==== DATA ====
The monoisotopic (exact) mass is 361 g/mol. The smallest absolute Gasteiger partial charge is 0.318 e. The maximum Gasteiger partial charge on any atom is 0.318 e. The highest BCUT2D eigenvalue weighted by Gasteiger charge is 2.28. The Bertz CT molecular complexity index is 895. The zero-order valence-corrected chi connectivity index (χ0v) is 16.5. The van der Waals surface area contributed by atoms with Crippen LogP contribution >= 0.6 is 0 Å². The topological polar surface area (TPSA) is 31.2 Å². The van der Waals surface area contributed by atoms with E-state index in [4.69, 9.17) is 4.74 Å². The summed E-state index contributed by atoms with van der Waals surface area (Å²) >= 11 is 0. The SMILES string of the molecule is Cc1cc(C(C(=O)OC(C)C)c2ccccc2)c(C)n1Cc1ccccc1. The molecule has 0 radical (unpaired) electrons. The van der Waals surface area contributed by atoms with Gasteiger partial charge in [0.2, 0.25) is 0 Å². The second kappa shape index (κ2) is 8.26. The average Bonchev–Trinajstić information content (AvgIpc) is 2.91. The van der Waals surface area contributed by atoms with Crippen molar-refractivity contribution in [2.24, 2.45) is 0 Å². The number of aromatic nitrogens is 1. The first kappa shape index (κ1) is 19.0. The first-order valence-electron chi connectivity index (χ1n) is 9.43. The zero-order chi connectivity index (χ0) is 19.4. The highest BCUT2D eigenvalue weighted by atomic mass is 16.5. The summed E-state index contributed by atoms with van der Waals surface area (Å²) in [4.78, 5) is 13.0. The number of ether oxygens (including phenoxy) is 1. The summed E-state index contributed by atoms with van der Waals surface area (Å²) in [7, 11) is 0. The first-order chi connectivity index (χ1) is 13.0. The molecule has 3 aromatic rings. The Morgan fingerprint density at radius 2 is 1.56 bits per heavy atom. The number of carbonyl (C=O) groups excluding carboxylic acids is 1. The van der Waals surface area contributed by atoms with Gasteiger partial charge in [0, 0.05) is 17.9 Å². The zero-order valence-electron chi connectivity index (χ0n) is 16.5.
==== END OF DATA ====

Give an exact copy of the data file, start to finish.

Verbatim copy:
The monoisotopic (exact) mass is 361 g/mol. The smallest absolute Gasteiger partial charge is 0.318 e. The maximum Gasteiger partial charge on any atom is 0.318 e. The highest BCUT2D eigenvalue weighted by Gasteiger charge is 2.28. The Bertz CT molecular complexity index is 895. The zero-order valence-corrected chi connectivity index (χ0v) is 16.5. The van der Waals surface area contributed by atoms with Crippen LogP contribution >= 0.6 is 0 Å². The topological polar surface area (TPSA) is 31.2 Å². The van der Waals surface area contributed by atoms with E-state index in [4.69, 9.17) is 4.74 Å². The summed E-state index contributed by atoms with van der Waals surface area (Å²) >= 11 is 0. The SMILES string of the molecule is Cc1cc(C(C(=O)OC(C)C)c2ccccc2)c(C)n1Cc1ccccc1. The molecule has 0 radical (unpaired) electrons. The van der Waals surface area contributed by atoms with Gasteiger partial charge in [0.2, 0.25) is 0 Å². The second kappa shape index (κ2) is 8.26. The average Bonchev–Trinajstić information content (AvgIpc) is 2.91. The van der Waals surface area contributed by atoms with Crippen molar-refractivity contribution in [2.24, 2.45) is 0 Å². The number of aromatic nitrogens is 1. The first kappa shape index (κ1) is 19.0. The first-order valence-electron chi connectivity index (χ1n) is 9.43. The zero-order chi connectivity index (χ0) is 19.4. The highest BCUT2D eigenvalue weighted by atomic mass is 16.5. The summed E-state index contributed by atoms with van der Waals surface area (Å²) in [4.78, 5) is 13.0. The number of ether oxygens (including phenoxy) is 1. The summed E-state index contributed by atoms with van der Waals surface area (Å²) in [7, 11) is 0. The first-order chi connectivity index (χ1) is 13.0. The molecule has 3 aromatic rings. The Morgan fingerprint density at radius 2 is 1.56 bits per heavy atom. The number of carbonyl (C=O) groups excluding carboxylic acids is 1. The van der Waals surface area contributed by atoms with Gasteiger partial charge in [0, 0.05) is 17.9 Å². The zero-order valence-electron chi connectivity index (χ0n) is 16.5.